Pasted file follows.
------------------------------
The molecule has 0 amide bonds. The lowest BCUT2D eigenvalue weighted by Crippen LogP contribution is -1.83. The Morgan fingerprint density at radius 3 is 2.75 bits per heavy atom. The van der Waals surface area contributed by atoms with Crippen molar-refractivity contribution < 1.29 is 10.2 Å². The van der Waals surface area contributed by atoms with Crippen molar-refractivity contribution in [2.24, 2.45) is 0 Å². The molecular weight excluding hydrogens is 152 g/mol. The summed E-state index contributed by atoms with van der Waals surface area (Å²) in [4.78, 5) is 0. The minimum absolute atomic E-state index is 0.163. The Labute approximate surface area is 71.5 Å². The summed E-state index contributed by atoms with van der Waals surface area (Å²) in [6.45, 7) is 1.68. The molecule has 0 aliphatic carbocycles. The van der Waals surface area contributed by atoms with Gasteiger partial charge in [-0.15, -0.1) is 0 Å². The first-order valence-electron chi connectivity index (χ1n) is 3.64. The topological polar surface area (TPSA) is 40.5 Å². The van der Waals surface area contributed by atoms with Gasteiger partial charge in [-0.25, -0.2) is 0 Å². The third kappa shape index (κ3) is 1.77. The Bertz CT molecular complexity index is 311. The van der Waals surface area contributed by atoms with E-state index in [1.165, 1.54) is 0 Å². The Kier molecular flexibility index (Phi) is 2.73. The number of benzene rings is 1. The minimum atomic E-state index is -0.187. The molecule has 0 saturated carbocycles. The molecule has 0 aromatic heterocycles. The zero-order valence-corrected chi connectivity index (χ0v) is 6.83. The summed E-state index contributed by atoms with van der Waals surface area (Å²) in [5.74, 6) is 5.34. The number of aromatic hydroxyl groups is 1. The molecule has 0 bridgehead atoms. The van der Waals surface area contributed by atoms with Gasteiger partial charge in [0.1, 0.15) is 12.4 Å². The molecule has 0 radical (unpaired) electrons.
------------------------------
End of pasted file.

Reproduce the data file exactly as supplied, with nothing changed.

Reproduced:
The molecule has 0 amide bonds. The lowest BCUT2D eigenvalue weighted by Crippen LogP contribution is -1.83. The Morgan fingerprint density at radius 3 is 2.75 bits per heavy atom. The van der Waals surface area contributed by atoms with Crippen molar-refractivity contribution < 1.29 is 10.2 Å². The van der Waals surface area contributed by atoms with Crippen molar-refractivity contribution in [2.24, 2.45) is 0 Å². The molecular weight excluding hydrogens is 152 g/mol. The summed E-state index contributed by atoms with van der Waals surface area (Å²) in [4.78, 5) is 0. The minimum absolute atomic E-state index is 0.163. The Labute approximate surface area is 71.5 Å². The summed E-state index contributed by atoms with van der Waals surface area (Å²) in [6.45, 7) is 1.68. The molecule has 0 aliphatic carbocycles. The van der Waals surface area contributed by atoms with Gasteiger partial charge in [-0.15, -0.1) is 0 Å². The first-order valence-electron chi connectivity index (χ1n) is 3.64. The topological polar surface area (TPSA) is 40.5 Å². The van der Waals surface area contributed by atoms with Gasteiger partial charge in [-0.25, -0.2) is 0 Å². The third kappa shape index (κ3) is 1.77. The Bertz CT molecular complexity index is 311. The van der Waals surface area contributed by atoms with E-state index in [1.165, 1.54) is 0 Å². The Kier molecular flexibility index (Phi) is 2.73. The number of benzene rings is 1. The minimum atomic E-state index is -0.187. The molecule has 0 saturated carbocycles. The molecule has 0 aromatic heterocycles. The zero-order valence-corrected chi connectivity index (χ0v) is 6.83. The summed E-state index contributed by atoms with van der Waals surface area (Å²) in [5.74, 6) is 5.34. The number of aromatic hydroxyl groups is 1. The molecule has 0 bridgehead atoms. The van der Waals surface area contributed by atoms with Gasteiger partial charge in [0.1, 0.15) is 12.4 Å². The molecule has 0 radical (unpaired) electrons.